The private sector also leveraged up, both at the household level (think Australia, Canada, and Sweden) and at the corporate level. But there is another new, largely overlooked, concern—liquidity dependence. As the Fed pumped out reserves during quantitative easing, commercial banks financed the reserves largely with wholesale demand deposits, effectively shortening the maturity of their liabilities. In addition, in order to generate fees from the large volume of low-return reserves sitting on their balance sheets, they wrote all sorts of liquidity promises to the private sector—committed lines of credit, margin support for speculative positions, and so on.
The problem is that as the central bank shrinks its balance sheet, it is hard for commercial banks to unwind these promises quickly. The private sector becomes much more dependent on the central bank for continued liquidity. We had a first glimpse of this in the UK pension turmoil in October 2022, which was defused by a mix of central bank intervention and government backtracking on its extravagant spending plans. The episode did suggest, however, a liquidity-dependent private sector that could potentially affect the central bank’s plans to shrink its balance sheet to reduce monetary accommodation.
And finally, high asset prices raise the specter of asymmetric central bank action—the central bank being quicker to be accommodative as activity slows or asset prices fall but more reluctant to raise rates as asset prices bubble up, pulling activity along with them. Indeed, in a 2002 speech at the Kansas City Federal Reserve Bank’s Jackson Hole conference, Alan Greenspan argued that, while the Fed could not recognize or prevent asset price booms, it could “mitigate the fallout when it occurs and, hopefully, ease the transition to the next expansion,” thus making asymmetry a canon of Fed policy.
High asset prices, high private leverage, and liquidity dependence suggest that the central bank could face financial dominance—monetary policy that responds to financial developments in the private sector rather than to inflation. Regardless of whether the Fed intends to be dominated, current private sector forecasts that it will be forced to cut policy rates quickly have made its task of removing monetary accommodation more difficult. It will have to be harsher for longer than it would want to be, absent these private sector expectations. And that means worse consequences for global activity. It also means that when asset prices reach their new equilibrium, households, pension funds, and insurance companies will all have experienced significant losses—and these are often not the entities that benefited from the rise. Bureaucrat-managed state pension funds, the unsophisticated, and the relatively poor get drawn in at the tail end of an asset price boom, with problematic distributional consequences for which the central bank bears some responsibility.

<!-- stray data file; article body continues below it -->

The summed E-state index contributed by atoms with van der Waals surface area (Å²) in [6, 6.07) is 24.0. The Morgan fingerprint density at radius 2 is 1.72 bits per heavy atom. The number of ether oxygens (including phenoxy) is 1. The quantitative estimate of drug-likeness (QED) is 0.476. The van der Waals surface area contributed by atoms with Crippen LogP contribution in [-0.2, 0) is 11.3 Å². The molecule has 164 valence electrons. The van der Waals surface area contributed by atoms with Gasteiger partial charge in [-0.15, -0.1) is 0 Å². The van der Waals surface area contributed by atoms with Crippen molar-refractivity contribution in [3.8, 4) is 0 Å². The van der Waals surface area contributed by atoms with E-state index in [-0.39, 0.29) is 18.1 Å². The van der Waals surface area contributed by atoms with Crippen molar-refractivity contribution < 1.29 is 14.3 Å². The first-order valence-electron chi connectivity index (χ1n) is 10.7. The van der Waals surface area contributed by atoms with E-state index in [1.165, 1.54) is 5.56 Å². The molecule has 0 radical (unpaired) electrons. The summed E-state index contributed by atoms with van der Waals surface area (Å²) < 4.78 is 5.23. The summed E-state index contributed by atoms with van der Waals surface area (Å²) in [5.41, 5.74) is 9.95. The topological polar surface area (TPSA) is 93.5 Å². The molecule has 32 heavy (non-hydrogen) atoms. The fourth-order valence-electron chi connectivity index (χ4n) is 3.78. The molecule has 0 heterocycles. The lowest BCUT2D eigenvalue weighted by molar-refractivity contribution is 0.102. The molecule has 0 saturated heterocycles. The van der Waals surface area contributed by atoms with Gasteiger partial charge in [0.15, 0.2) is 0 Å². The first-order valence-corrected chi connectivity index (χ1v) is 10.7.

One area in which reserve country central bank policy has consequences but their central bankers little responsibility is the external spillovers of their policies. Clearly, the policies of the core reserve countries affect the periphery through capital flows and exchange rate movements. The periphery central bank must react regardless of whether its policy actions are suitable for domestic conditions—if not, the periphery country suffers longer-term consequences such as asset price booms, excessive borrowing, and eventually debt distress. I will return to this issue in the conclusion.
In sum, then, while central banks can claim they were surprised by recent events, they played a role in constraining their own policy space. With their asymmetric and unconventional policies, ostensibly intended to deal with the policy rate touching the lower bound, they have triggered a variety of imbalances that not only make fighting inflation harder but also make it difficult to exit the prevalent policy mix, even as the inflation regime has changed to one of substantially higher inflation. Central banks are not the innocent bystanders they are sometimes made out to be.
So what happens now? Central bankers know the battle against high inflation well and have the tools to combat it. They should be free to do their job.
But when central banks succeed in bringing inflation down, we will probably return to a low-growth world. It is hard to see what would offset the headwinds of aging populations; a slowing China; and a suspicious, militarizing, de-globalizing world. That low-growth and possibly low-inflation world is one central bankers understand less well. The tools central bankers used after the financial crisis, such as quantitative easing, were not particularly effective in enhancing growth. Furthermore, aggressive central bank actions could precipitate more fiscal and financial dominance.
So when all settles back down, what should central bank mandates look like? Central banks are not the obvious institutions to combat climate change or promote inclusion. Often they have no mandate to tackle these issues. Instead of usurping mandates in politically charged areas, it is best that central banks wait for a mandate from the elected representatives of the people. But is it wise to give central banks mandates in these areas? First, central bank tools have limited effectiveness in areas like combating climate change or inequality. Second, could new responsibilities influence their effectiveness in achieving their primary mandate(s)? For instance, could the new Fed framework requiring it to pay attention to inclusion have held back rate increases—since disadvantaged minorities are usually, and unfortunately, the last to be hired in an expansion?